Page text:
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Merlo, Accountant
Category: Tax
Satisfied Customers: 9783
Experience:  25+ years tax consulting. Specializing in returns for US citizens living abroad
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I took a new job in Chicago in March, 2008. We have not

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I took a new job in Chicago in March, 2008.    We have not received an acceptable offer for our home. I am commuting back and forth from Buffalo roughly every other week. The company has reimbursed me for flights, hotel and parking at the airport.   Our CFO told me last week that he was going to give me a 1099 for those expenses as they are taxable.   Are there any expense offsets that I can take or is this treated purely as taxable income? I have had other expenses associated with my temporary living that I have not gotten reimbursement for. Are any of those deductible?
Hello bormad,

Unfortunately, the amounts that were paid to you for travel reimbursement are considered taxable income, since the travel was for personal reasons and not directly related to your employment.

Temporary living expenses that you have whil in Chicago are also not deductible.

The IRS considers your "tax home" to be the entire city or geneal area where you work. If you are required to travel away from your "tax home" for overnight travel or extended periods of time, then those expenses are deductible. However, your new "tax home" is now Chicago since that is where you now work, and you cannot deduct living expenses you pay while in that area. The travel between your "tax home" and personal family home is also not deductible.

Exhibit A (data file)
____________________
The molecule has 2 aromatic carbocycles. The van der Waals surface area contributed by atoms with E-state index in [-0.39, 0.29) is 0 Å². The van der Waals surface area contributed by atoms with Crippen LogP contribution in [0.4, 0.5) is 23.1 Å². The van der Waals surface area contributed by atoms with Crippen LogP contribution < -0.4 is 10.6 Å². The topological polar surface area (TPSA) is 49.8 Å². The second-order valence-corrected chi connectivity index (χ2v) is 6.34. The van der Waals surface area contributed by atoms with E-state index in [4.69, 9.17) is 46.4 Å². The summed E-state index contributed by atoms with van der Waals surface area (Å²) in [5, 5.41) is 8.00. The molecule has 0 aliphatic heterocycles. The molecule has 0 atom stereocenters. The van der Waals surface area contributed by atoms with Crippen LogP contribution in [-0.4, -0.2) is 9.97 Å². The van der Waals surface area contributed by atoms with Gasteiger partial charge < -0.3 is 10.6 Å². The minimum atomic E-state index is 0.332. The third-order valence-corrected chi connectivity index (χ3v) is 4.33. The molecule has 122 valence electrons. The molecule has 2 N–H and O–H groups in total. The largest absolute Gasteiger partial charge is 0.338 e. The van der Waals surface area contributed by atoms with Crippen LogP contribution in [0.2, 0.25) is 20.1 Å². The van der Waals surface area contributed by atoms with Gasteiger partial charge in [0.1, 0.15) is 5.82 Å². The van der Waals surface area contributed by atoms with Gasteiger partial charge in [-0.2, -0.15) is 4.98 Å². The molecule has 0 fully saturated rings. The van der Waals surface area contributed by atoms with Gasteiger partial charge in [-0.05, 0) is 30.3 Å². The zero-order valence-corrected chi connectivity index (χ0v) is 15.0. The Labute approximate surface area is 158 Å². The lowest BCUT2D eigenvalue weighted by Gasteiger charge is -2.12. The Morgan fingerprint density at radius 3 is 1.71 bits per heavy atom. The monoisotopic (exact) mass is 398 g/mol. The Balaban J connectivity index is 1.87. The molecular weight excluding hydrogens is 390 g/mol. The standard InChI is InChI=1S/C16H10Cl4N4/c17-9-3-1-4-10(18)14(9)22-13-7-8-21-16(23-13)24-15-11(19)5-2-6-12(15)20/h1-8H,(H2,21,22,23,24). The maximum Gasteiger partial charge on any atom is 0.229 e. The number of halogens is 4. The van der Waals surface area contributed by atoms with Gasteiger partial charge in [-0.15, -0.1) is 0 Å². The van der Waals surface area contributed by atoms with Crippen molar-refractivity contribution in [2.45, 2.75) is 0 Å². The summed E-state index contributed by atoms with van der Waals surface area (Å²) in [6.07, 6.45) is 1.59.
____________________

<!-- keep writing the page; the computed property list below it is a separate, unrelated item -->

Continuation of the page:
Please refer to the following IRS discussion of this topic.

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Merlo and 3 other Tax Specialists are ready to help you
Customer: replied 7 years ago.

If that is my new "tax home" then is that the state that my income is taxable in?



Hello again bormad,

Basically you are required to file states taxes in two situations.

1. File with your resident state
2. File with any state where you have earned income

If your primary residence is still in New York, then you will file a return with both the state of NY and with IL. Since your income is from an Illinois source, they have the first rights to tax your income. NY also has the rights to tax you as a resident of their state, however, on your NY return you will be given credit for any state tax you already paid to Illinois.

If this was helpful please press the Accept button. Positive feedback is also appreciated.

Thank you.